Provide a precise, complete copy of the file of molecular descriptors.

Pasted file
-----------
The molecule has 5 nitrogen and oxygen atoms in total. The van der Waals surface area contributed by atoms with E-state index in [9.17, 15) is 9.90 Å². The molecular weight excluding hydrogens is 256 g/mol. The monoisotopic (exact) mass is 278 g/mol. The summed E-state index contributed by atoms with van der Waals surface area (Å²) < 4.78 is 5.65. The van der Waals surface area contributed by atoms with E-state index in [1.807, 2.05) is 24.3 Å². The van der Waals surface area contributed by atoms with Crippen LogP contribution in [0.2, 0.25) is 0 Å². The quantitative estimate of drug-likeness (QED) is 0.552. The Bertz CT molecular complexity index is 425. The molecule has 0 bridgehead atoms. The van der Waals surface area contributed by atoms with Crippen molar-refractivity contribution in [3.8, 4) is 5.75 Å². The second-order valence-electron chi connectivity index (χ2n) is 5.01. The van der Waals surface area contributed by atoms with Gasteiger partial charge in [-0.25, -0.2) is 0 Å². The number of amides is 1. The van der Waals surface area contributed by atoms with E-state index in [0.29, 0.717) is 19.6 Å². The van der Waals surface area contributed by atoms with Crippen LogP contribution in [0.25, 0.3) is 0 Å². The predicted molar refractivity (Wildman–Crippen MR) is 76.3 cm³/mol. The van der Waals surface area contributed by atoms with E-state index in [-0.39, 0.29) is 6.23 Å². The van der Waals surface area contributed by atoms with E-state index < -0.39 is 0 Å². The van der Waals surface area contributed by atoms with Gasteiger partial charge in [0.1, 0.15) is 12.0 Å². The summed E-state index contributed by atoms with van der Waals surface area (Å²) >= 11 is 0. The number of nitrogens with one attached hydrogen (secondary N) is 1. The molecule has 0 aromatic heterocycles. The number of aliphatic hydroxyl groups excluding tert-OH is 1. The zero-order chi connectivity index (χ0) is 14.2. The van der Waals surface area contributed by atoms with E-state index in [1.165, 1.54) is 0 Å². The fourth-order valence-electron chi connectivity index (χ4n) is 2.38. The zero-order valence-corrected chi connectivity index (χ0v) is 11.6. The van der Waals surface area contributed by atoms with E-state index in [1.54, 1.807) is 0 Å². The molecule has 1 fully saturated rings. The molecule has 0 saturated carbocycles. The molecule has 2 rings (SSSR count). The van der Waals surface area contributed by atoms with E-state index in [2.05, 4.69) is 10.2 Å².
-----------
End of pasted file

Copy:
The molecule has 5 nitrogen and oxygen atoms in total. The van der Waals surface area contributed by atoms with E-state index in [9.17, 15) is 9.90 Å². The molecular weight excluding hydrogens is 256 g/mol. The monoisotopic (exact) mass is 278 g/mol. The summed E-state index contributed by atoms with van der Waals surface area (Å²) < 4.78 is 5.65. The van der Waals surface area contributed by atoms with E-state index in [1.807, 2.05) is 24.3 Å². The van der Waals surface area contributed by atoms with Crippen LogP contribution in [0.2, 0.25) is 0 Å². The quantitative estimate of drug-likeness (QED) is 0.552. The Bertz CT molecular complexity index is 425. The molecule has 0 bridgehead atoms. The van der Waals surface area contributed by atoms with Crippen molar-refractivity contribution in [3.8, 4) is 5.75 Å². The second-order valence-electron chi connectivity index (χ2n) is 5.01. The van der Waals surface area contributed by atoms with Gasteiger partial charge in [-0.25, -0.2) is 0 Å². The number of amides is 1. The van der Waals surface area contributed by atoms with E-state index in [0.29, 0.717) is 19.6 Å². The van der Waals surface area contributed by atoms with Crippen LogP contribution in [0.25, 0.3) is 0 Å². The predicted molar refractivity (Wildman–Crippen MR) is 76.3 cm³/mol. The van der Waals surface area contributed by atoms with E-state index in [-0.39, 0.29) is 6.23 Å². The van der Waals surface area contributed by atoms with E-state index < -0.39 is 0 Å². The van der Waals surface area contributed by atoms with Gasteiger partial charge in [0.1, 0.15) is 12.0 Å². The summed E-state index contributed by atoms with van der Waals surface area (Å²) >= 11 is 0. The number of nitrogens with one attached hydrogen (secondary N) is 1. The molecule has 0 aromatic heterocycles. The number of aliphatic hydroxyl groups excluding tert-OH is 1. The zero-order chi connectivity index (χ0) is 14.2. The van der Waals surface area contributed by atoms with E-state index in [1.165, 1.54) is 0 Å². The fourth-order valence-electron chi connectivity index (χ4n) is 2.38. The zero-order valence-corrected chi connectivity index (χ0v) is 11.6. The van der Waals surface area contributed by atoms with E-state index in [1.54, 1.807) is 0 Å². The molecule has 1 fully saturated rings. The molecule has 0 saturated carbocycles. The molecule has 2 rings (SSSR count). The van der Waals surface area contributed by atoms with E-state index in [2.05, 4.69) is 10.2 Å².